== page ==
Blogging by the Bushel
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Market Report

Monday May 14th, 2018

July corn closed unchanged at $3.96 ½ and December closed down ¼ at $4.14 ¼. July soybeans closed up 14 ½ at $10.17 ¾ and November closed up 9 at $10.23 ¼. July wheat closed down 7 ½ at $4.91 ¼ and September closed down 7 ¾ at $5.08. Crude oil closed up $.31 at $70.99.

The corn market was quiet today, a statement evidenced by the unchanged close, $.03 intraday range, and below-average volume.  Markets were lower overnight and into the early morning, but found their bearings and flitted within a penny either way of unchanged for the balance of the day. Managed Money traders were viewed small net buyers today, as they tentatively defend a 200,000 plus contract net long in the market.

Crop progress data after the close confirmed more “catch-up” fieldwork by U.S. farmers. The USDA reported 62% of the corn crop is now planted, which is greater than the 59% average analyst guess, and is very nearly caught up with the five year average of 63%. Illinois was the headliner for the “planted” camp, bumping up to 90% complete. Minnesota and South Dakota continued to lag well behind and will be the areas to watch going forward. Just 40% of MN was planted versus 77% last year and 65% average. 21% of South Dakota corn was planted versus 71% last year and 61% average. Five day precip maps suggest Minnesota may get enough of a break from the rain to get stuff planted, but South Dakota could get an inch or better. 6-10 day maps are blessedly dry for the Northern Plains, though the 8-14 day shows some moisture. Temps are expected to be average to above.

Mid-Day Grain Inspections have become “consistently good” of late, a trend we expect to continue well into early summer. US exporters shipped 1.55 MMT of corn. While this was down from the 1.92 mmt shipped last week, it was above the 1.42 mmt shipped in the year ago week. This takes total YTD corn shipments to 34.75 mmt versus 40.77 mmt this time last year. Some of the intraday rebound in the markets was attributed to China. Rumors of a “side deal” between the Trump camp and China sparked ideas of a broader trade deal, but for now, it seems to be isolated just to the issue at hand. That deal is a for a “bailout” of troubled China electronics supplier ZTE for unspecified relief on U.S. ag products (which China needs). Expect more details to filter out overnight, though we note claims of this deal being struck have been slowly walked back into the afternoon.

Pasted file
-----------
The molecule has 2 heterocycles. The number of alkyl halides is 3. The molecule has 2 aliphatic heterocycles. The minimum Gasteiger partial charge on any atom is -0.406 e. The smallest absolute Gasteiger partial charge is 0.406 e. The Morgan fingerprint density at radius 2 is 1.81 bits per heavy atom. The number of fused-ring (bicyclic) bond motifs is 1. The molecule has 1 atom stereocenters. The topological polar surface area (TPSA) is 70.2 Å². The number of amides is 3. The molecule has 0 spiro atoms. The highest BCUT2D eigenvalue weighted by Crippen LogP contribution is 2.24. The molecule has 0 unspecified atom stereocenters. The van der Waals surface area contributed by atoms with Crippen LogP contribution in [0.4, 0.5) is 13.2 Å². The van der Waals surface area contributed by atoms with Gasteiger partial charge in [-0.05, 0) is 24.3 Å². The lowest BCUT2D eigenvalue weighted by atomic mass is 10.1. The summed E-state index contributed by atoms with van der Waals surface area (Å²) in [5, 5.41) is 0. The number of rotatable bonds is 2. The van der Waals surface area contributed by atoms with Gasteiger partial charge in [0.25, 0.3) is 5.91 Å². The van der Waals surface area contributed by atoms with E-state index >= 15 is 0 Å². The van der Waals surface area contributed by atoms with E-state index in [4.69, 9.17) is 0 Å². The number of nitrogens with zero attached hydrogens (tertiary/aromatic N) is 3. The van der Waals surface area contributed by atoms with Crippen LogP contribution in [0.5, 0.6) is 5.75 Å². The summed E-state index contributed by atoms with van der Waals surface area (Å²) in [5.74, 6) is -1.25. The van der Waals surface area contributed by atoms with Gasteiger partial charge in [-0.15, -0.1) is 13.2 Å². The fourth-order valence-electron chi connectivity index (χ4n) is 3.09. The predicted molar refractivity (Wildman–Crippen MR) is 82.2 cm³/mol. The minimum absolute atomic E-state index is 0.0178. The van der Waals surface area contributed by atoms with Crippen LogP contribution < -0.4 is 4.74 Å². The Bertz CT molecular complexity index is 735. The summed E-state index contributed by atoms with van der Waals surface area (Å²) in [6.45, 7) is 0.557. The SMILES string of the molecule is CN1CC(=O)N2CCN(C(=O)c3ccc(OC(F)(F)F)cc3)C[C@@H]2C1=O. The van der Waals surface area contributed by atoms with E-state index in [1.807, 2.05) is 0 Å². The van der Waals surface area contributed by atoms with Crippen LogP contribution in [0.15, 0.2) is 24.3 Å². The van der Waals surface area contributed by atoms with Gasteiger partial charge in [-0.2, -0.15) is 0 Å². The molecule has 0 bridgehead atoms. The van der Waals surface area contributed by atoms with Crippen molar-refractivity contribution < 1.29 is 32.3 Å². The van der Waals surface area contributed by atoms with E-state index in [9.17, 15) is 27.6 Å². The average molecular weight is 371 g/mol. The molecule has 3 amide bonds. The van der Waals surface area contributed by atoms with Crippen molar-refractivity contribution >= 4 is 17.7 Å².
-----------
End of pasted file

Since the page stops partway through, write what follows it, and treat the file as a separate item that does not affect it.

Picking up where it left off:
The soybean market bounced smartly off its initial test of $10.00 in a reversal trade that should help stabilize the slide for the near term. Soybean meal also reversed sharply as deteriorating conditions on Argentina’s unharvested soybean crop (67% harvested as of Thursday) has analysts lowering their Argentine meal production ideas further. Fortunately, Argentina’s weather forecast is entering a drier bias but weeks of persistently wet conditions likely have taken their toll and will be realized in the coming day/weeks. Trade factored heavily in today’s strength both from a decent export inspections report to an increase in rhetoric and speculation on trade negotiations between the US and China. Expect more headline volatility as both side work towards a deal. Nothing positive to report on NAFTA negotiations as Friday’s US deadline for a vote by the current Congress apparently will not be met. The weekly grain inspections totaled 688 mt for beans which surpassed expectations of 550 mt. Soybean planting progress came in at 28% complete vs. 8% last week and 29% this week last year and 26% avg. Soybeans emergence is 10% compared to 7% last year this time.

The wheat complex saw slightly lower price action throughout the night and that trend continued into the day. Friday afternoon’s COT report looked to be the driving force overnight, but rains across the western plains, as well as across Russia and Ukraine may have been just as influential. After a six-week absence, Egypt is back in for wheat. Look for offers to be around $5.00 higher than their previous tender back in late March. Conditions this afternoon came in better than expectations. Spring wheat planting at 58% complete was above expectations as well. The wheat complex continues to search for positive news. State by state wheat condition ratings were out this afternoon. Overall expectations were for conditions to be unchanged to improve slightly week over week. Winter wheat conditions came in at 36% G&E and 36 P&VP vs last week when they were 34% G&E and 37% P&VP. Both HRW and SRW wheat classes saw an uptick of about 1%. Spring wheat planting came in at 58% complete vs 30% last week and the long term avg of 67%.

Anna Kaverman

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